So at lunchtime yesterday I set out in search of an undistinguished lunch, and Bookstar. I'm not a foodie, and I'm terribly afraid that culinarily New Orleans is wasted on me. Besides, I didn't see any point in having a long, leisurely fancy meal when I could be out exploring. Bookstar, according to my Google search, was just west of the Jax Brewery Mall on Decatur, just where it joins with N. Peters. Thus, I hied myself to the Jax Brewery, had a suitably undistinguished lunch, and then went on the additional block where the counter guy at Tower Records assured me that I was not going blind, that Bookstar was not hiding from me but had been replaced by something else a year earlier.
'Net 0, New Orleans 1.
I'd already done a lot of wandering up and down the western half of the French Quarter; plus, there were two more book stores worth checking out in the eastern half--one close to my hotel, and one in the northeast corner. I didn't think I'd make it that far; I sort of planned on going just far enough east to hit the first one, and then back to the hotel. But somehow I just kept walking, and I'm glad I did.
My first stop was at the French Market, which is just off Decatur in the southeast corner of the Quarter. It's a combined farmer's market and flea market, with many more alligator heads than I'm used to seeing at your typical flea markets. I picked up a couple of Preservation Hall Jazz Band CDs.
At the end of the French Market I turned left and headed up Barracks Avenue to Kaboom books. And I have to say, that was the best part of the walk, that and the walk back along Bourbon Street to my hotel. Both stretches of road are mostly residential, with a very different flavor than the commercial streets. I was fascinated to see that although most of the houses looked pretty dingy with old battered doors, peeling paint, crumbling brick, and so forth, the cars parked outside them were all in good condition, and not inexpensive. I'd love to see inside some of the houses, because I suspect that the seediness is a bit of an act.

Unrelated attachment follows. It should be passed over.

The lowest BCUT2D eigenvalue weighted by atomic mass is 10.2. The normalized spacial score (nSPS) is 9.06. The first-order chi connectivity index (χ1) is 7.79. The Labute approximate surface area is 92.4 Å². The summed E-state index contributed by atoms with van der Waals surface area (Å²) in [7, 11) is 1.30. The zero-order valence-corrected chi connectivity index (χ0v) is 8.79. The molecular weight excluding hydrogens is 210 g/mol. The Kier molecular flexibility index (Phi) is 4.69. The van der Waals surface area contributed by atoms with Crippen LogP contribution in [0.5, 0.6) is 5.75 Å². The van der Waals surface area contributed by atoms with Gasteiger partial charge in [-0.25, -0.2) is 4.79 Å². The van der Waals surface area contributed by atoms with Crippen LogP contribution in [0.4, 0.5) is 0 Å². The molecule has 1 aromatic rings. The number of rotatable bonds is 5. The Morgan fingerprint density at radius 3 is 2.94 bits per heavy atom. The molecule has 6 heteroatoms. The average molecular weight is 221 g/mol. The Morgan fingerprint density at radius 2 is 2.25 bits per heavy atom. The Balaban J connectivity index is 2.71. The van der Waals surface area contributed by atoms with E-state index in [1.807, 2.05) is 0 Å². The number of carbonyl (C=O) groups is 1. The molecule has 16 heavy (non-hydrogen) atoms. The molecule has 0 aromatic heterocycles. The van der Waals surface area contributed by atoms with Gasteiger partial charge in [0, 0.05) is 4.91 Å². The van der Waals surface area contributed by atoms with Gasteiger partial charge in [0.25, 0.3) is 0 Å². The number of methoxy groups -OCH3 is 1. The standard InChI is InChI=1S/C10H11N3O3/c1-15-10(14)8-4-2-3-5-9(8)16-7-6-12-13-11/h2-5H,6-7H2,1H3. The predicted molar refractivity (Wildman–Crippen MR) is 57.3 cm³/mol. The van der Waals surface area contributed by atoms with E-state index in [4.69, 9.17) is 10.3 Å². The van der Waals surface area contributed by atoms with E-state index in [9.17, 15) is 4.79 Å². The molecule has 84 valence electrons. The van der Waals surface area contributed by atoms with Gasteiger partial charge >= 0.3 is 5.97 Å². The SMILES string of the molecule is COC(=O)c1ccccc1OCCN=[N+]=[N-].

The other thing I noticed on the way down Bourbon Street is that a lot of the houses had what I can only call stoops...except that they were tiny. When I hear the word "stoop" I think of the wide, tall steps in front of New York brownstones. These stoops were about a yard wide, a yard deep, and a yard tall, like little cubes with stairs in the middle.
I did swing by the final bookstore, Librarie Books on Chartres Street, but by the time I got there I had a headache and a footache and I walked right on by. All told, morning and afternoon I'd been walking for four hours, and it was time for a nap.
Around 5:30 I wandered down to the conference area; the afternoon tutorials had just let out and I chatted with a number of folks I knew. And then at 6 a group of us headed off down Bourbon Street to a cajun barbecue place called ZydeQue that I'd seen that morning.
I'd not been on this half of Bourbon Street before, and the contrast with the pleasant residential area I'd walked through during the afternoon was striking. But as this is a family blog, I think I won't go into details. But we had a good dinner at ZydeQue (I had a pulled pork plate with spicy french fries and baked beans), and returned to the hotel by way of Decatur Street. After that I hobnobbed with a few folks and went to bed.Posted by Will Duquette at October 13, 2004 05:53 PM